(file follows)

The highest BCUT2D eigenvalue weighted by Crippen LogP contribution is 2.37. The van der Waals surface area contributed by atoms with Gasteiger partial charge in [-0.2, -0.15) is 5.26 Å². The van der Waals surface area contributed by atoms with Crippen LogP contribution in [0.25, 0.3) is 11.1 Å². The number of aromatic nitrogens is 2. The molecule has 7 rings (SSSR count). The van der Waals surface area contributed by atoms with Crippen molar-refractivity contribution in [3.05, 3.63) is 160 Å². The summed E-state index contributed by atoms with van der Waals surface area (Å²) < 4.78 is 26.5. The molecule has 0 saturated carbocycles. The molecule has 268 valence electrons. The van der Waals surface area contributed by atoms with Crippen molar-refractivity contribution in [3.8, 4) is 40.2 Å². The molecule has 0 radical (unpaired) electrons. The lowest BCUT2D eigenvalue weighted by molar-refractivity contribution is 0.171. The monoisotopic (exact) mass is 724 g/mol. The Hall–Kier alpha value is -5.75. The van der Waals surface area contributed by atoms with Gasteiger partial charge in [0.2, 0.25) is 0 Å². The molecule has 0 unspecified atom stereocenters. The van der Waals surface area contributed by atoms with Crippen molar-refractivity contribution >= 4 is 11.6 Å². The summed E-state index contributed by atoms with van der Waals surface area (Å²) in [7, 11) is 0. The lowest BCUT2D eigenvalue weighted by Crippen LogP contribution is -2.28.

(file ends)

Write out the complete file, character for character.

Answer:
The highest BCUT2D eigenvalue weighted by Crippen LogP contribution is 2.37. The van der Waals surface area contributed by atoms with Gasteiger partial charge in [-0.2, -0.15) is 5.26 Å². The van der Waals surface area contributed by atoms with Crippen LogP contribution in [0.25, 0.3) is 11.1 Å². The number of aromatic nitrogens is 2. The molecule has 7 rings (SSSR count). The van der Waals surface area contributed by atoms with Crippen molar-refractivity contribution in [3.05, 3.63) is 160 Å². The summed E-state index contributed by atoms with van der Waals surface area (Å²) < 4.78 is 26.5. The molecule has 0 saturated carbocycles. The molecule has 268 valence electrons. The van der Waals surface area contributed by atoms with Crippen molar-refractivity contribution in [3.8, 4) is 40.2 Å². The molecule has 0 radical (unpaired) electrons. The lowest BCUT2D eigenvalue weighted by molar-refractivity contribution is 0.171. The monoisotopic (exact) mass is 724 g/mol. The Hall–Kier alpha value is -5.75. The van der Waals surface area contributed by atoms with Gasteiger partial charge in [0.2, 0.25) is 0 Å². The molecule has 0 unspecified atom stereocenters. The van der Waals surface area contributed by atoms with Crippen molar-refractivity contribution >= 4 is 11.6 Å². The summed E-state index contributed by atoms with van der Waals surface area (Å²) in [7, 11) is 0. The lowest BCUT2D eigenvalue weighted by Crippen LogP contribution is -2.28.